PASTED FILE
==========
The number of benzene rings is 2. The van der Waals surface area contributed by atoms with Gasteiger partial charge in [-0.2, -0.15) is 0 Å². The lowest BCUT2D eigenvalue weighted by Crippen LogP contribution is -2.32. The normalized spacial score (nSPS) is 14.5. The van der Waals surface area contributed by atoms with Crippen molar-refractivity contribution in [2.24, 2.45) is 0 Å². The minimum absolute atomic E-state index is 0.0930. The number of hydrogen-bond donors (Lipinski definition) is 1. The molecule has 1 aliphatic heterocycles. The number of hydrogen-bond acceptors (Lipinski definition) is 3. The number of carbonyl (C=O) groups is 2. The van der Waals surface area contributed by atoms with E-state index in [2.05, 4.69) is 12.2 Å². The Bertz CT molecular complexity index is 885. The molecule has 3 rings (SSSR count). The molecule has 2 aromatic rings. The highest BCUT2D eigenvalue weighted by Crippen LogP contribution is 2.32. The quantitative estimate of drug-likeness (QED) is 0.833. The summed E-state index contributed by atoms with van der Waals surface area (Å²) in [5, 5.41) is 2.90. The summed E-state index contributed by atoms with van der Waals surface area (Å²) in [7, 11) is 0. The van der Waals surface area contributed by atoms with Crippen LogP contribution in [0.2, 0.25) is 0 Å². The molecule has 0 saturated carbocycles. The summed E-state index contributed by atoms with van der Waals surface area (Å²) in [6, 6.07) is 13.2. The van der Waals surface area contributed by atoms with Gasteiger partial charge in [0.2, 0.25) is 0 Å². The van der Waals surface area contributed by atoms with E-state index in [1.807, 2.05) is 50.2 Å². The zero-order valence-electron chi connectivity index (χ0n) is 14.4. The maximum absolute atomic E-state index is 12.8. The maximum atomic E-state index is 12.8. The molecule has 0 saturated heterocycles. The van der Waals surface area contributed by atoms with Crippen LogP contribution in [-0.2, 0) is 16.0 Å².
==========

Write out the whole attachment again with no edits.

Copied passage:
The number of benzene rings is 2. The van der Waals surface area contributed by atoms with Gasteiger partial charge in [-0.2, -0.15) is 0 Å². The lowest BCUT2D eigenvalue weighted by Crippen LogP contribution is -2.32. The normalized spacial score (nSPS) is 14.5. The van der Waals surface area contributed by atoms with Crippen molar-refractivity contribution in [2.24, 2.45) is 0 Å². The minimum absolute atomic E-state index is 0.0930. The number of hydrogen-bond donors (Lipinski definition) is 1. The molecule has 1 aliphatic heterocycles. The number of hydrogen-bond acceptors (Lipinski definition) is 3. The number of carbonyl (C=O) groups is 2. The van der Waals surface area contributed by atoms with E-state index in [2.05, 4.69) is 12.2 Å². The Bertz CT molecular complexity index is 885. The molecule has 3 rings (SSSR count). The molecule has 2 aromatic rings. The highest BCUT2D eigenvalue weighted by Crippen LogP contribution is 2.32. The quantitative estimate of drug-likeness (QED) is 0.833. The summed E-state index contributed by atoms with van der Waals surface area (Å²) in [5, 5.41) is 2.90. The summed E-state index contributed by atoms with van der Waals surface area (Å²) in [7, 11) is 0. The van der Waals surface area contributed by atoms with Crippen LogP contribution in [0.2, 0.25) is 0 Å². The molecule has 0 saturated carbocycles. The summed E-state index contributed by atoms with van der Waals surface area (Å²) in [6, 6.07) is 13.2. The van der Waals surface area contributed by atoms with Gasteiger partial charge in [0.2, 0.25) is 0 Å². The van der Waals surface area contributed by atoms with E-state index in [1.807, 2.05) is 50.2 Å². The zero-order valence-electron chi connectivity index (χ0n) is 14.4. The maximum absolute atomic E-state index is 12.8. The maximum atomic E-state index is 12.8. The molecule has 0 saturated heterocycles. The van der Waals surface area contributed by atoms with Crippen LogP contribution in [-0.2, 0) is 16.0 Å².